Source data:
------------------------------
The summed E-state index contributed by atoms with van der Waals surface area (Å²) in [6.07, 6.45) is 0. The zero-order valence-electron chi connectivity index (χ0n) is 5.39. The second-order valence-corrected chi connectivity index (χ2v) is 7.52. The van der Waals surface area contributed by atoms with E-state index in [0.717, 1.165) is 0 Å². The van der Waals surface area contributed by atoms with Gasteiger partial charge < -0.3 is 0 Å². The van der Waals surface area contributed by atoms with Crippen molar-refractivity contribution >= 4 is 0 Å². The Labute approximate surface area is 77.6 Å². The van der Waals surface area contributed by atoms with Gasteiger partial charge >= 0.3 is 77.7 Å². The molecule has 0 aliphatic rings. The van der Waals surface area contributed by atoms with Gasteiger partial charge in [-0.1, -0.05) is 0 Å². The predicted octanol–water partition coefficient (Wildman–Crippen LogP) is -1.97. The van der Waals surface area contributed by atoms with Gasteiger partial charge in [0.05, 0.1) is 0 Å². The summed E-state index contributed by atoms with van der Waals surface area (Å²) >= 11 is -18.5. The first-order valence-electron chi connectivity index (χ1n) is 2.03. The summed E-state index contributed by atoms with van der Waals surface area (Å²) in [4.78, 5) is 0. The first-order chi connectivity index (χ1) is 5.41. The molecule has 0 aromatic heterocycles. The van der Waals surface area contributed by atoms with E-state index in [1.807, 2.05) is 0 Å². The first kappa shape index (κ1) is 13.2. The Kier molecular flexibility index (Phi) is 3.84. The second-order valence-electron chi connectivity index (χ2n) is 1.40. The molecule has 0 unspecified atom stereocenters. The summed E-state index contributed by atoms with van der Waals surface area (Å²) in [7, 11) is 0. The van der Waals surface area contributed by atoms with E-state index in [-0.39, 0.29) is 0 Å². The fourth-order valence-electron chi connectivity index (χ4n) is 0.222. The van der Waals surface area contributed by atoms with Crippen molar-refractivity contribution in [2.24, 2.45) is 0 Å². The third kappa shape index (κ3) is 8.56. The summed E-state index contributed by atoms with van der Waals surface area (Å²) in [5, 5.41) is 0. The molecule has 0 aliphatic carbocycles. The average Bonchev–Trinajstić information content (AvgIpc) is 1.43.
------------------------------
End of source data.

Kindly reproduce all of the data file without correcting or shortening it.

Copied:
The summed E-state index contributed by atoms with van der Waals surface area (Å²) in [6.07, 6.45) is 0. The zero-order valence-electron chi connectivity index (χ0n) is 5.39. The second-order valence-corrected chi connectivity index (χ2v) is 7.52. The van der Waals surface area contributed by atoms with E-state index in [0.717, 1.165) is 0 Å². The van der Waals surface area contributed by atoms with Gasteiger partial charge < -0.3 is 0 Å². The van der Waals surface area contributed by atoms with Crippen molar-refractivity contribution >= 4 is 0 Å². The Labute approximate surface area is 77.6 Å². The van der Waals surface area contributed by atoms with Gasteiger partial charge >= 0.3 is 77.7 Å². The molecule has 0 aliphatic rings. The van der Waals surface area contributed by atoms with Gasteiger partial charge in [-0.1, -0.05) is 0 Å². The predicted octanol–water partition coefficient (Wildman–Crippen LogP) is -1.97. The van der Waals surface area contributed by atoms with Gasteiger partial charge in [0.05, 0.1) is 0 Å². The summed E-state index contributed by atoms with van der Waals surface area (Å²) >= 11 is -18.5. The first-order valence-electron chi connectivity index (χ1n) is 2.03. The summed E-state index contributed by atoms with van der Waals surface area (Å²) in [4.78, 5) is 0. The first-order chi connectivity index (χ1) is 5.41. The molecule has 0 aromatic heterocycles. The van der Waals surface area contributed by atoms with E-state index in [1.807, 2.05) is 0 Å². The first kappa shape index (κ1) is 13.2. The Kier molecular flexibility index (Phi) is 3.84. The second-order valence-electron chi connectivity index (χ2n) is 1.40. The molecule has 0 unspecified atom stereocenters. The summed E-state index contributed by atoms with van der Waals surface area (Å²) in [7, 11) is 0. The van der Waals surface area contributed by atoms with E-state index in [-0.39, 0.29) is 0 Å². The fourth-order valence-electron chi connectivity index (χ4n) is 0.222. The van der Waals surface area contributed by atoms with Crippen molar-refractivity contribution in [2.24, 2.45) is 0 Å². The third kappa shape index (κ3) is 8.56. The summed E-state index contributed by atoms with van der Waals surface area (Å²) in [5, 5.41) is 0. The molecule has 0 aliphatic carbocycles. The average Bonchev–Trinajstić information content (AvgIpc) is 1.43.